Feeding America, a hunger-relief organization, takes its role seriously. Literally servicing the entire country, truck drivers collect surplus food from retailers and restaurants in all 50 states, which they then deliver to more than 61,000 food pantries, soup kitchens and shelters in local communities. The organization “rescues” surplus and near-expiration food and as a result currently helps 37 million individuals through its distribution program.
While the critical endeavor to help those in need is gratifying, the process itself was time-consuming. Each product is captured categorically, whether it’s produce, dairy, bread, meat, canned goods or other items. Previously, the driver would do all this manually, filling out forms and producing a handwritten receipt for the donation.
In a partnership with SAP, developers from both organizations worked together to streamline the pick-up process, using the SAP Mobile Platform to create a customized mobile solution. (SAP donated mobile technology and professional services.) Leveraging the platform and handheld mobile devices, Feeding America drivers can now automatically track inventory — resulting in dramatically improved accuracy while saving time and resources.
In an interview with Mobile Enterprise, Kevin Lutz, VP Technology, Feeding America, explained that the mobile platform has eliminated the need for paperwork. “The efficiency allows drivers to make additional stops because they have more time,” he said. Those handwritten receipts can now be generated and emailed, and donor signatures can be digitally captured. And when operating expenses are reduced, the organization can dispatch even more trucks.
Feeding America estimates that with every dollar saved, the organization is able to help secure eight more meals.
The mobile solution was initially deployed in Detroit for a six-month pilot program, with Oklahoma and other areas scheduled to come on board later this year. SAP has donated enough software licenses to cover Feeding America’s entire network, but it’s up to each area to determine deployments. The partnership was announced on Tuesday, May 28, to coincide with World Hunger Day.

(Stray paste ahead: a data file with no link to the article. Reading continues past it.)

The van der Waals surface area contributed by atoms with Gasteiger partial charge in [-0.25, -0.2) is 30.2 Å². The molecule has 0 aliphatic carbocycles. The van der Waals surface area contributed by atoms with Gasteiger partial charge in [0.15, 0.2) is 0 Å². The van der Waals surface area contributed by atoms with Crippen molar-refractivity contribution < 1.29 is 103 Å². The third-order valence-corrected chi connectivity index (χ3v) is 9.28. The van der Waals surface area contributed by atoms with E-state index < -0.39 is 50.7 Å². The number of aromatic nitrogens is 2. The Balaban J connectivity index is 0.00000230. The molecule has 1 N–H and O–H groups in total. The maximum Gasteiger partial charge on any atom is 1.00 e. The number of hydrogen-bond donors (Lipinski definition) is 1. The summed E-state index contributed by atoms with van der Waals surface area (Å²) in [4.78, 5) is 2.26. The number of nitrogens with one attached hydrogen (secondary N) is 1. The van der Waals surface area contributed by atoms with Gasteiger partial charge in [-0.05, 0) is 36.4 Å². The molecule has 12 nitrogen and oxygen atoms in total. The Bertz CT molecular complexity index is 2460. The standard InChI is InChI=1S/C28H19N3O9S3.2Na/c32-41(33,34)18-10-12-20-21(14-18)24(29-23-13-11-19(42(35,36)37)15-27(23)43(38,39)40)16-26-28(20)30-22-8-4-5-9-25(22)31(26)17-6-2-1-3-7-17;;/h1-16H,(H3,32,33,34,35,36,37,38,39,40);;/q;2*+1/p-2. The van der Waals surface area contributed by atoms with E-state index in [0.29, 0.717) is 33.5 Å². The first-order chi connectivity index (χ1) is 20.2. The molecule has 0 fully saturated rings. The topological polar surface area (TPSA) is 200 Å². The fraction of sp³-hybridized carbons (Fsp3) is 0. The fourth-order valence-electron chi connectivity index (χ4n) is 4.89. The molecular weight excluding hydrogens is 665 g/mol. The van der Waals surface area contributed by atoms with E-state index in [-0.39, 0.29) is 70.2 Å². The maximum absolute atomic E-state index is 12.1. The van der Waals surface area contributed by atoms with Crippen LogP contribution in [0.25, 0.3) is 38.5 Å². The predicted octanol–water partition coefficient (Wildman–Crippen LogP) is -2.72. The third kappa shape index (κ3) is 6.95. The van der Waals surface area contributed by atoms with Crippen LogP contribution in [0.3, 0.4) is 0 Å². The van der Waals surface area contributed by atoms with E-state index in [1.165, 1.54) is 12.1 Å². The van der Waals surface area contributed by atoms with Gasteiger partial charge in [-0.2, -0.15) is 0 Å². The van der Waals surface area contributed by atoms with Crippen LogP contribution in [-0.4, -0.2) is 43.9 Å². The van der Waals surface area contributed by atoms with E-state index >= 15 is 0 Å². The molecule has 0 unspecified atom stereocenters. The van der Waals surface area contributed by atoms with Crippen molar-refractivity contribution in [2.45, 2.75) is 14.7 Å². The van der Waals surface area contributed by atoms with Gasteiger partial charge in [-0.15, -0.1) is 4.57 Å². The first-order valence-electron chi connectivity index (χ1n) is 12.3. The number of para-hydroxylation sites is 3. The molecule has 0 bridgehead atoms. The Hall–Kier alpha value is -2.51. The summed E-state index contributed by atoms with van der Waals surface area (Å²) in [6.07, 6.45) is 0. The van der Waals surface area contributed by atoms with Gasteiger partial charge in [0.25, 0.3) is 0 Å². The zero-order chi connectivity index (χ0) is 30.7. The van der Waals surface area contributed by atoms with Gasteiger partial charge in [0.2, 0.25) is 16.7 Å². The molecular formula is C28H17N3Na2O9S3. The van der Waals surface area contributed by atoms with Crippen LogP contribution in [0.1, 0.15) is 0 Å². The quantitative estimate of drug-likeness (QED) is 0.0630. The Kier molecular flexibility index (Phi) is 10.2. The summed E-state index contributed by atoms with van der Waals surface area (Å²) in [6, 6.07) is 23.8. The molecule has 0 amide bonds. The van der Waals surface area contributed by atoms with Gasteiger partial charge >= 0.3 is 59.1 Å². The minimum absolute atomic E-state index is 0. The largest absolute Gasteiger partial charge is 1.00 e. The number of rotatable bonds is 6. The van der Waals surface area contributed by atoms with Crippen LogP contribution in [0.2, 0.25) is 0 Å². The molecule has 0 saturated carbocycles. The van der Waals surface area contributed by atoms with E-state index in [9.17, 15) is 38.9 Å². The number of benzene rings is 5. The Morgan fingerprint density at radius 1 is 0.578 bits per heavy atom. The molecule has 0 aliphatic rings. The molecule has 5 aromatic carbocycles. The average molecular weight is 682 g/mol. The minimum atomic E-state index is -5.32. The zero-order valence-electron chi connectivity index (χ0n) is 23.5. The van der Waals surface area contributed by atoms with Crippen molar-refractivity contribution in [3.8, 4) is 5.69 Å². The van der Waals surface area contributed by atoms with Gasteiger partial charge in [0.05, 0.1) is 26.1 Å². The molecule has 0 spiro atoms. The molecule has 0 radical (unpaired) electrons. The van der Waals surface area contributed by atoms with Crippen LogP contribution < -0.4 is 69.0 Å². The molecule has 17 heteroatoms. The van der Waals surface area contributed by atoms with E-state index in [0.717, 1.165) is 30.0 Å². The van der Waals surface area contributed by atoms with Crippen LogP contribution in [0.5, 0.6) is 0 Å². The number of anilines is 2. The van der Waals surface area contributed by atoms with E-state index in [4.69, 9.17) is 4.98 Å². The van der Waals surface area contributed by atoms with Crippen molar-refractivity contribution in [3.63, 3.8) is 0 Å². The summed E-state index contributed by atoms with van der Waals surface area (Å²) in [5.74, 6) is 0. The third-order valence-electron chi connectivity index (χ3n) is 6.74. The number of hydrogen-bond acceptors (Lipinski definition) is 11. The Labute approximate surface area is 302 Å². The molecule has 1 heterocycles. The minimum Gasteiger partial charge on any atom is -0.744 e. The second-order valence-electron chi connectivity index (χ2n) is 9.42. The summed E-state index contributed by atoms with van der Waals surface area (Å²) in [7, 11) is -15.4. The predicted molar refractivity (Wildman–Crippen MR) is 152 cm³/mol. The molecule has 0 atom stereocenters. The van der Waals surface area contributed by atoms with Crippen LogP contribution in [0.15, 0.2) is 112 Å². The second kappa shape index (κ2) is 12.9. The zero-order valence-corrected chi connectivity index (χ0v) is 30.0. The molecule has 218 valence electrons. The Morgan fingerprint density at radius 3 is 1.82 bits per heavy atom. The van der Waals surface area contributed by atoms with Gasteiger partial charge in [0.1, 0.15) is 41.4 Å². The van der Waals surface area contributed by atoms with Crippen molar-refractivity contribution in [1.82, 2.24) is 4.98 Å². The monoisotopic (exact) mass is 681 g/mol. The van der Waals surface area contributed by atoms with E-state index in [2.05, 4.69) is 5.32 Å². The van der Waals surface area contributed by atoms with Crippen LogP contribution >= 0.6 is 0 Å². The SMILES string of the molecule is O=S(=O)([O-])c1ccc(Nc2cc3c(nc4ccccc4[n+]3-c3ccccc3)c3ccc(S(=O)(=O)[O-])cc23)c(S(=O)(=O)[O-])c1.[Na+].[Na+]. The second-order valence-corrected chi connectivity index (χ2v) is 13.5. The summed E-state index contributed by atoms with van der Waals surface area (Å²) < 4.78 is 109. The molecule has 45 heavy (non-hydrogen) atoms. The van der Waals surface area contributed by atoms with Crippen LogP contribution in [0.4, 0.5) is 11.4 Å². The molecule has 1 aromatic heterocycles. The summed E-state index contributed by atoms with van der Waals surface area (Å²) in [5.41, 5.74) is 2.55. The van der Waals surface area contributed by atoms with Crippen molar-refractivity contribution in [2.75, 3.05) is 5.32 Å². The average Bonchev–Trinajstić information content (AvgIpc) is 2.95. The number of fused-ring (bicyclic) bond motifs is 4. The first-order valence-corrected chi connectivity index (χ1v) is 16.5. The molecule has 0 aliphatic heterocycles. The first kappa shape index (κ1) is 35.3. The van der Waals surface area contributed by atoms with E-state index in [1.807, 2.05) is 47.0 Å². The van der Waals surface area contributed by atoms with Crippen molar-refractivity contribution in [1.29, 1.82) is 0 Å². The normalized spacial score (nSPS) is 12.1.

In addition to inventory control, the solution also enables traceability — what product was picked up, where it was delivered, etc. — so if there is ever a food safety issue, its origins could be traced. While drivers, who each have unique user IDs to log in to the system, can see inventory levels on their own truck, all inventory can be viewed centrally by administration. This enables rerouting where appropriate. Drivers can be sent to pick up new items if truck space is available when additional donation requests are processed.
“This project shows the impact technology can have on the life of one individual. It’s the difference between going to bed hungry or not, and for a child that’s a world of difference,” said Rich Padula, senior vice president, Mobile Strategy, SAP, in a company statement.
In cases where there is no wireless, such as after the recent tornados in Oklahoma, the solution will still function via its store and forward capability. Actively involved in disaster relief in Oklahoma City, Feeding America quickly deployed 120 semi loads of food and supplies, including 25 semi loads of water. “When a situation like this happens, we are able to pull on the strength of 202 food banks throughout the entire network,” Lutz said.
Going forward, an updated version of the mobile solution will expand capabilities. For example, bulk donations are currently brought into a warehouse and distributed via an online ordering platform that allows feeding agencies to view available inventory. The upgraded version will be designed to include this model.
Mobility is vital to business today, and, in particular, with field service. Aberdeen's State of Service Management: Outlook for 2013 noted that 45% of respondents will be investing in field service for 2013. Feeding America’s recent success shows how streamlining the process improves productivity and positively affects the bottom line, and in this case, is literally life saving.